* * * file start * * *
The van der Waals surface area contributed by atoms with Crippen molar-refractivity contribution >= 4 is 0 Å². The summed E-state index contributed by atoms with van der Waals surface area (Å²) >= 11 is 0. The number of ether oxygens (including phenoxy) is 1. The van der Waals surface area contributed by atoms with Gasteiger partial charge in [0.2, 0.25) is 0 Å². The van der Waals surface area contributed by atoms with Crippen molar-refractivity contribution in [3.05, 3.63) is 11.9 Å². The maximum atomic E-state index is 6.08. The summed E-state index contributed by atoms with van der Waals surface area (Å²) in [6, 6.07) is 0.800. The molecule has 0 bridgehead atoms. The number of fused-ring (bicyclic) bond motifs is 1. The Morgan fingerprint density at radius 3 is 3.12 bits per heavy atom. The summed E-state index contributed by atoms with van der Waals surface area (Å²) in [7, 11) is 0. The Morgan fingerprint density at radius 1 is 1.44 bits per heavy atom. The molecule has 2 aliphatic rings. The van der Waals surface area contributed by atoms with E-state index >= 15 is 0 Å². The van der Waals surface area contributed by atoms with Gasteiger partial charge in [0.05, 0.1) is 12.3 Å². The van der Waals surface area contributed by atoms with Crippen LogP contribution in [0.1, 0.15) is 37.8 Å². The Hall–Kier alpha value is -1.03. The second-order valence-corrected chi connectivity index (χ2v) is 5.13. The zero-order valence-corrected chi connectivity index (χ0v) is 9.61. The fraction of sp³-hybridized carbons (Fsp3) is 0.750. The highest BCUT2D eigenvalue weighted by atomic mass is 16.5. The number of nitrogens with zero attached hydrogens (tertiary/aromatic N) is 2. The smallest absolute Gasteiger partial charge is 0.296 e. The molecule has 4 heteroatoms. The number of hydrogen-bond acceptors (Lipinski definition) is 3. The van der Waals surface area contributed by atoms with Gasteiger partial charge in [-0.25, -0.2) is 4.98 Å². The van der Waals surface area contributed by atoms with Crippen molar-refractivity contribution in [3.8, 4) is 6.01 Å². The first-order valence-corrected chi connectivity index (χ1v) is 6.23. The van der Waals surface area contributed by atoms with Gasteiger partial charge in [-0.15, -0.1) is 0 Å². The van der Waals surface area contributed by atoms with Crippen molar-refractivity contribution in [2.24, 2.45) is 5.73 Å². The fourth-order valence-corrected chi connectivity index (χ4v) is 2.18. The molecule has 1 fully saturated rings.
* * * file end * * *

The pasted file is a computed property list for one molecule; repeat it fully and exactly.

The van der Waals surface area contributed by atoms with Crippen molar-refractivity contribution >= 4 is 0 Å². The summed E-state index contributed by atoms with van der Waals surface area (Å²) >= 11 is 0. The number of ether oxygens (including phenoxy) is 1. The van der Waals surface area contributed by atoms with Gasteiger partial charge in [0.2, 0.25) is 0 Å². The van der Waals surface area contributed by atoms with Crippen molar-refractivity contribution in [3.05, 3.63) is 11.9 Å². The maximum atomic E-state index is 6.08. The summed E-state index contributed by atoms with van der Waals surface area (Å²) in [6, 6.07) is 0.800. The molecule has 0 bridgehead atoms. The number of fused-ring (bicyclic) bond motifs is 1. The Morgan fingerprint density at radius 3 is 3.12 bits per heavy atom. The summed E-state index contributed by atoms with van der Waals surface area (Å²) in [7, 11) is 0. The Morgan fingerprint density at radius 1 is 1.44 bits per heavy atom. The molecule has 2 aliphatic rings. The van der Waals surface area contributed by atoms with E-state index >= 15 is 0 Å². The van der Waals surface area contributed by atoms with Gasteiger partial charge in [0.05, 0.1) is 12.3 Å². The van der Waals surface area contributed by atoms with Crippen LogP contribution in [0.1, 0.15) is 37.8 Å². The Hall–Kier alpha value is -1.03. The second-order valence-corrected chi connectivity index (χ2v) is 5.13. The zero-order valence-corrected chi connectivity index (χ0v) is 9.61. The fraction of sp³-hybridized carbons (Fsp3) is 0.750. The highest BCUT2D eigenvalue weighted by atomic mass is 16.5. The number of nitrogens with zero attached hydrogens (tertiary/aromatic N) is 2. The smallest absolute Gasteiger partial charge is 0.296 e. The molecule has 4 heteroatoms. The number of hydrogen-bond acceptors (Lipinski definition) is 3. The van der Waals surface area contributed by atoms with Gasteiger partial charge in [-0.25, -0.2) is 4.98 Å². The van der Waals surface area contributed by atoms with Crippen molar-refractivity contribution in [3.8, 4) is 6.01 Å². The first-order valence-corrected chi connectivity index (χ1v) is 6.23. The van der Waals surface area contributed by atoms with Gasteiger partial charge in [-0.15, -0.1) is 0 Å². The van der Waals surface area contributed by atoms with Crippen molar-refractivity contribution in [2.24, 2.45) is 5.73 Å². The fourth-order valence-corrected chi connectivity index (χ4v) is 2.18. The molecule has 1 fully saturated rings.